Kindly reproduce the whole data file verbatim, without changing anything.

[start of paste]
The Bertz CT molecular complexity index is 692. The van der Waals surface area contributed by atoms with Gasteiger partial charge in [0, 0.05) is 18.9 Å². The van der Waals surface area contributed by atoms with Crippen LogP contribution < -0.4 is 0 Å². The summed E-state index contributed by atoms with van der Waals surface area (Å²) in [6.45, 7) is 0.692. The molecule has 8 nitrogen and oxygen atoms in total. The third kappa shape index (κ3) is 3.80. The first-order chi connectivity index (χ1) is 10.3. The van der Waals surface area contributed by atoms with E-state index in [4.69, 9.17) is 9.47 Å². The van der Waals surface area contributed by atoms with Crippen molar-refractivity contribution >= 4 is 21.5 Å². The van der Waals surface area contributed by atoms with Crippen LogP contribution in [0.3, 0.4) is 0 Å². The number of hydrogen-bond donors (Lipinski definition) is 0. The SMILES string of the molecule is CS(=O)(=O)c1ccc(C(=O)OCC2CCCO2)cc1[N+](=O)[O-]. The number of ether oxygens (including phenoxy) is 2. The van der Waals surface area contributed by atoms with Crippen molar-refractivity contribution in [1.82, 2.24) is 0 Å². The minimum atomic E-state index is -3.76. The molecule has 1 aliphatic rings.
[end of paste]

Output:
The Bertz CT molecular complexity index is 692. The van der Waals surface area contributed by atoms with Gasteiger partial charge in [0, 0.05) is 18.9 Å². The van der Waals surface area contributed by atoms with Crippen LogP contribution < -0.4 is 0 Å². The summed E-state index contributed by atoms with van der Waals surface area (Å²) in [6.45, 7) is 0.692. The molecule has 8 nitrogen and oxygen atoms in total. The third kappa shape index (κ3) is 3.80. The first-order chi connectivity index (χ1) is 10.3. The van der Waals surface area contributed by atoms with E-state index in [4.69, 9.17) is 9.47 Å². The van der Waals surface area contributed by atoms with Crippen molar-refractivity contribution >= 4 is 21.5 Å². The van der Waals surface area contributed by atoms with Crippen LogP contribution in [0.3, 0.4) is 0 Å². The number of hydrogen-bond donors (Lipinski definition) is 0. The SMILES string of the molecule is CS(=O)(=O)c1ccc(C(=O)OCC2CCCO2)cc1[N+](=O)[O-]. The number of ether oxygens (including phenoxy) is 2. The van der Waals surface area contributed by atoms with Crippen molar-refractivity contribution in [1.82, 2.24) is 0 Å². The minimum atomic E-state index is -3.76. The molecule has 1 aliphatic rings.